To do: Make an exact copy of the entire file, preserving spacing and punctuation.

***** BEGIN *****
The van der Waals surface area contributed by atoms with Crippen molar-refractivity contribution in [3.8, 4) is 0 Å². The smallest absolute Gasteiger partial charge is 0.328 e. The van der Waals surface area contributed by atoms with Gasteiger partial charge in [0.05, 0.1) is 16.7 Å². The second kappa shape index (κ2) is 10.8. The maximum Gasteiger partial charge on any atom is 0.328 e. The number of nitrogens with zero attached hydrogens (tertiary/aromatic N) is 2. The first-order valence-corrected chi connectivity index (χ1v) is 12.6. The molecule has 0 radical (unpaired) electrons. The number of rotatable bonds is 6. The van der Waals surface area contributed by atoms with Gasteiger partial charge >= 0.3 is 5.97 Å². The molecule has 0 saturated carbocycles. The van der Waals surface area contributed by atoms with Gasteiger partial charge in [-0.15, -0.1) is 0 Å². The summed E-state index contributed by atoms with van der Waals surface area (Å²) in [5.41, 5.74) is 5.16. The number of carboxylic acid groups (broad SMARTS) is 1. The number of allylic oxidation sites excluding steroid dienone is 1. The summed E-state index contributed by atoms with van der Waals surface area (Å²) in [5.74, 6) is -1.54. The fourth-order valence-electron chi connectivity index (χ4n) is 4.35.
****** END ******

The van der Waals surface area contributed by atoms with Crippen molar-refractivity contribution in [3.8, 4) is 0 Å². The smallest absolute Gasteiger partial charge is 0.328 e. The van der Waals surface area contributed by atoms with Gasteiger partial charge in [0.05, 0.1) is 16.7 Å². The second kappa shape index (κ2) is 10.8. The maximum Gasteiger partial charge on any atom is 0.328 e. The number of nitrogens with zero attached hydrogens (tertiary/aromatic N) is 2. The first-order valence-corrected chi connectivity index (χ1v) is 12.6. The molecule has 0 radical (unpaired) electrons. The number of rotatable bonds is 6. The van der Waals surface area contributed by atoms with Gasteiger partial charge >= 0.3 is 5.97 Å². The molecule has 0 saturated carbocycles. The van der Waals surface area contributed by atoms with Gasteiger partial charge in [-0.15, -0.1) is 0 Å². The summed E-state index contributed by atoms with van der Waals surface area (Å²) in [5.41, 5.74) is 5.16. The number of carboxylic acid groups (broad SMARTS) is 1. The number of allylic oxidation sites excluding steroid dienone is 1. The summed E-state index contributed by atoms with van der Waals surface area (Å²) in [5.74, 6) is -1.54. The fourth-order valence-electron chi connectivity index (χ4n) is 4.35.